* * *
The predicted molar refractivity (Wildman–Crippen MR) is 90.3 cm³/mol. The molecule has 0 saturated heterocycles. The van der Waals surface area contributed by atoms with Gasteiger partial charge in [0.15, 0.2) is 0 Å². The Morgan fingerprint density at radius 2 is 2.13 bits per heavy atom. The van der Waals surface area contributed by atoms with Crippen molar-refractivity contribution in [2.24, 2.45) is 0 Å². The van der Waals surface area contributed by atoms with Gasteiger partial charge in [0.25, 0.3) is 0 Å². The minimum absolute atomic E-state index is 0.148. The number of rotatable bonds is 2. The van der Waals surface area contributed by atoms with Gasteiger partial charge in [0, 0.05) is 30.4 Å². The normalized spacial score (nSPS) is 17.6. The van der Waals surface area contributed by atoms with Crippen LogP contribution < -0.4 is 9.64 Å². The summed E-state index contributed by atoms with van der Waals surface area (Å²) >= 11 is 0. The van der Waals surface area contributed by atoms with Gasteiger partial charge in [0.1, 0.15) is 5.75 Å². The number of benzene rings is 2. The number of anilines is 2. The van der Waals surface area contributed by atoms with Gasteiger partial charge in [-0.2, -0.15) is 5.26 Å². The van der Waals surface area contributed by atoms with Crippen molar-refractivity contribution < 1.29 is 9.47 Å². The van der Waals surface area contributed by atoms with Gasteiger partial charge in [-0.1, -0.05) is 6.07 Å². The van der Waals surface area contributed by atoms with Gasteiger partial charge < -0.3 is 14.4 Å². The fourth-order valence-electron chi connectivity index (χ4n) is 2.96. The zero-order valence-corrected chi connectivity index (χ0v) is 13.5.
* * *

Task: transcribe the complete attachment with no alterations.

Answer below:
The predicted molar refractivity (Wildman–Crippen MR) is 90.3 cm³/mol. The molecule has 0 saturated heterocycles. The van der Waals surface area contributed by atoms with Gasteiger partial charge in [0.15, 0.2) is 0 Å². The Morgan fingerprint density at radius 2 is 2.13 bits per heavy atom. The van der Waals surface area contributed by atoms with Crippen molar-refractivity contribution in [2.24, 2.45) is 0 Å². The van der Waals surface area contributed by atoms with Gasteiger partial charge in [0.25, 0.3) is 0 Å². The minimum absolute atomic E-state index is 0.148. The number of rotatable bonds is 2. The van der Waals surface area contributed by atoms with Gasteiger partial charge in [0, 0.05) is 30.4 Å². The normalized spacial score (nSPS) is 17.6. The van der Waals surface area contributed by atoms with Crippen LogP contribution < -0.4 is 9.64 Å². The summed E-state index contributed by atoms with van der Waals surface area (Å²) >= 11 is 0. The van der Waals surface area contributed by atoms with Gasteiger partial charge in [0.1, 0.15) is 5.75 Å². The number of benzene rings is 2. The number of anilines is 2. The van der Waals surface area contributed by atoms with Gasteiger partial charge in [-0.2, -0.15) is 5.26 Å². The van der Waals surface area contributed by atoms with Crippen molar-refractivity contribution < 1.29 is 9.47 Å². The van der Waals surface area contributed by atoms with Gasteiger partial charge in [-0.1, -0.05) is 6.07 Å². The van der Waals surface area contributed by atoms with Gasteiger partial charge < -0.3 is 14.4 Å². The fourth-order valence-electron chi connectivity index (χ4n) is 2.96. The zero-order valence-corrected chi connectivity index (χ0v) is 13.5.